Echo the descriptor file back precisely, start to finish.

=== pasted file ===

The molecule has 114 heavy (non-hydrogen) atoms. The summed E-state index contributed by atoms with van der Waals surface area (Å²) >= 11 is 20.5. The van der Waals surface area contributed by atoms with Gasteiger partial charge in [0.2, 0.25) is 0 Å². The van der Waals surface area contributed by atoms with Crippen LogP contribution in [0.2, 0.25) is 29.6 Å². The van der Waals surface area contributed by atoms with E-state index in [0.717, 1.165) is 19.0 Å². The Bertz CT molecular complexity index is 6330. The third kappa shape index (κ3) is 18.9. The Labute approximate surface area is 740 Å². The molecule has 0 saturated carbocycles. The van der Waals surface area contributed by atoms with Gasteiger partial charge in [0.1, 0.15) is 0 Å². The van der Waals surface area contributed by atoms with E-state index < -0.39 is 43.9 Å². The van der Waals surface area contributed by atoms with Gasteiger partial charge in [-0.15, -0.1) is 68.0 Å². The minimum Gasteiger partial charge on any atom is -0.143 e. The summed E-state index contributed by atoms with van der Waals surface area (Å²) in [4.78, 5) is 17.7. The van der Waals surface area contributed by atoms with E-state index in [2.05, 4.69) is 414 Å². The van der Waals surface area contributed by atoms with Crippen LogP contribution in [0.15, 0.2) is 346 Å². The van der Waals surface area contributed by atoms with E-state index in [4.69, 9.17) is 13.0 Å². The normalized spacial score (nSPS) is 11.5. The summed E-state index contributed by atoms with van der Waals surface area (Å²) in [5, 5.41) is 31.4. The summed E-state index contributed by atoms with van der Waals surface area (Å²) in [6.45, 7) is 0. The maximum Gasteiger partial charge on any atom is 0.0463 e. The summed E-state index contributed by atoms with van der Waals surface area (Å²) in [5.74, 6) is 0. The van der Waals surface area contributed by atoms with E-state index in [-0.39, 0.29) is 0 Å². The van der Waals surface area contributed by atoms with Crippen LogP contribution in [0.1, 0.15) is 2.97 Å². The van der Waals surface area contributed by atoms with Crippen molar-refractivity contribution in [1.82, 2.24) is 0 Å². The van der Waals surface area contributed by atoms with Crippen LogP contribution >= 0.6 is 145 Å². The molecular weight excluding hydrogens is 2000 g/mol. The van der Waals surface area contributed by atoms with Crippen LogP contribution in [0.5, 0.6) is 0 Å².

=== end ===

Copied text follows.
The molecule has 114 heavy (non-hydrogen) atoms. The summed E-state index contributed by atoms with van der Waals surface area (Å²) >= 11 is 20.5. The van der Waals surface area contributed by atoms with Gasteiger partial charge in [0.2, 0.25) is 0 Å². The van der Waals surface area contributed by atoms with Crippen LogP contribution in [0.2, 0.25) is 29.6 Å². The van der Waals surface area contributed by atoms with E-state index in [0.717, 1.165) is 19.0 Å². The Bertz CT molecular complexity index is 6330. The third kappa shape index (κ3) is 18.9. The Labute approximate surface area is 740 Å². The molecule has 0 saturated carbocycles. The van der Waals surface area contributed by atoms with Gasteiger partial charge in [0.1, 0.15) is 0 Å². The van der Waals surface area contributed by atoms with E-state index < -0.39 is 43.9 Å². The van der Waals surface area contributed by atoms with Gasteiger partial charge in [-0.15, -0.1) is 68.0 Å². The minimum Gasteiger partial charge on any atom is -0.143 e. The summed E-state index contributed by atoms with van der Waals surface area (Å²) in [4.78, 5) is 17.7. The van der Waals surface area contributed by atoms with E-state index in [2.05, 4.69) is 414 Å². The van der Waals surface area contributed by atoms with Crippen LogP contribution in [0.15, 0.2) is 346 Å². The van der Waals surface area contributed by atoms with E-state index in [4.69, 9.17) is 13.0 Å². The normalized spacial score (nSPS) is 11.5. The summed E-state index contributed by atoms with van der Waals surface area (Å²) in [5, 5.41) is 31.4. The summed E-state index contributed by atoms with van der Waals surface area (Å²) in [6.45, 7) is 0. The maximum Gasteiger partial charge on any atom is 0.0463 e. The summed E-state index contributed by atoms with van der Waals surface area (Å²) in [5.74, 6) is 0. The van der Waals surface area contributed by atoms with E-state index in [-0.39, 0.29) is 0 Å². The van der Waals surface area contributed by atoms with Crippen LogP contribution in [0.1, 0.15) is 2.97 Å². The van der Waals surface area contributed by atoms with Crippen molar-refractivity contribution in [1.82, 2.24) is 0 Å². The van der Waals surface area contributed by atoms with Crippen LogP contribution >= 0.6 is 145 Å². The molecular weight excluding hydrogens is 2000 g/mol. The van der Waals surface area contributed by atoms with Crippen LogP contribution in [0.5, 0.6) is 0 Å².